charged within an 18-month period."
Turner and U.S. Rep. Chris Smith (R-NJ) are among the consistent
advocates for Ostreicher's cause. The problem, according to Turner, lies
within the U.S. State Department, whose involvement, he said, was
limited by virtue of being "bound by their own rules."
Despite the "preponderance of evidence" showing Ostreicher's innocence,
Turner said that State Department officials have "their own bureaucratic
procedures" and "don't want to get out of their comfort zone."
"They respect Bolivian law even when the Bolivians are not following
it," Turner said. "I think this is a time for outrage and not following
bureaucratic procedures. It's as simple as that."
At the very least, Turner believes Secretary of State Hillary Clinton
"has to send a letter to [the Bolivians] that she has reviewed
[Ostreicher's] case personally" and that she has concluded Ostreicher's
incarceration is unjust on both Bolivian legal and humanitarian grounds.
This past June, Congressman Smith attended a hearing with Ostreicher
during which a Bolivian judge passed the matter on to a higher court – a
move "likely guaranteeing more months of delay," according to the New
"Jacob has been cooperative, patient to the extreme," Smith said in a
statement. "There is no evidence offered against him. The rule of law
must prevail in Bolivia. Innocent people must have a path to justice."
* * *
Warren Weinstein's case differs from those of Gross and Ostreicher in
that he is a hostage rather than a prisoner. A 71-year-old aid worker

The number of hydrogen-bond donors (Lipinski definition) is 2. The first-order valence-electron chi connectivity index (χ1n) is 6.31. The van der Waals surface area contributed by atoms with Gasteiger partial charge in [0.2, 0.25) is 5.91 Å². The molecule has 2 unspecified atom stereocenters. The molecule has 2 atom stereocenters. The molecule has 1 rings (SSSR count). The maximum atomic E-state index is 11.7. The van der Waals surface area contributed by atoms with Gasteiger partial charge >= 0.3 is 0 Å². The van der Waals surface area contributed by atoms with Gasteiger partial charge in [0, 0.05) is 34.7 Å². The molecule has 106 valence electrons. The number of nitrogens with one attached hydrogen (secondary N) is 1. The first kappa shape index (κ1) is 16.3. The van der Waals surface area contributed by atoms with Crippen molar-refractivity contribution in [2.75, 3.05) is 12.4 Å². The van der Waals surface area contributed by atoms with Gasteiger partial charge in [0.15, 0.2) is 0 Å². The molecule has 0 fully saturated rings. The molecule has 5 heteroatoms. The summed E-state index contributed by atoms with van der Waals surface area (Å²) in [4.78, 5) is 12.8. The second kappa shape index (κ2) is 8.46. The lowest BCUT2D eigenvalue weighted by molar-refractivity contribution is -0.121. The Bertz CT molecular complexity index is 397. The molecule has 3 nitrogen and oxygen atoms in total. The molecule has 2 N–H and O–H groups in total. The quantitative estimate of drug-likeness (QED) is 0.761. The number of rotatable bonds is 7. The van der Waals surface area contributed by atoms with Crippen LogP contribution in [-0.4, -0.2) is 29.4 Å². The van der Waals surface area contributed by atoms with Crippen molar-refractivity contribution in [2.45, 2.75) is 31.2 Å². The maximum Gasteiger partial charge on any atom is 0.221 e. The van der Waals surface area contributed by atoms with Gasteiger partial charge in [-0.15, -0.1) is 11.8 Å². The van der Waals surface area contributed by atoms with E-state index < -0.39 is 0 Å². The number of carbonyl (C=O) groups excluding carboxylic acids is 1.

from Rockville, Md., he has been held captive by al Qaeda since August
2011 after being abducted from his home in Lahore, Pakistan. According
to police reports at the time, eight to 10 men approached Weinstein's
house on a ploy, tied up Weinstein's three guards, and took him away.
At the time of his capture, Weinstein had been working in Pakistan for
several years as a director of J.E. Austin Associates, a U.S.-based
development contractor that advises different Pakistani business and
A number of videos have been released since Weinstein's capture. Late
last year, the leader of al Qaeda, Ayman al-Zawahri, said in a video
statement that Weinstein would be released if the U.S. stopped
airstrikes in Afghanistan, Pakistan, Somalia and Yemen. Al-Zawahri also
demanded the release of all al Qaeda and Taliban suspects around the world.
This May, Weinstein appeared in another video in which he said he would
be killed unless Obama agreed to al Qaeda's demands. The White House has
refused to negotiate with al Qaeda.
In September, Weinstein's captors released a third video in which
Weinstein is seen looking exhausted while wearing a plain white t-shirt
in front of a military fatigue backdrop, and he makes a direct appeal
"as one Jew to another" to Israeli Prime Minister Benjamin Netanyahu to
work with the Mujahedeen for his release.
Weinstein's case has so far flown largely under the radar of the
American public and the Jewish community. Outside of some media coverage
of his videos, little action has been taken to facilitate his release.
Mike Redwood, a leather industry expert who worked with Weinstein in
Pakistan, told JNS.org that Weinstein "was very professional and
certainly one of the best in the area I have ever worked with."
"He was a true family man…. He was clearly deeply committed to the work
he was doing," Redwood wrote in an e-mail.
On the anniversary of Weinstein's capture on Aug. 13, his wife, Elaine,
issued a statement appealing for his freedom. She said he suffers from a
number of serious medical ailments, including a heart condition, severe
asthma and high blood pressure, and she fears his health "will
deteriorate if he is not allowed to see the doctors and specialists that
have helped keep him alive in recent years."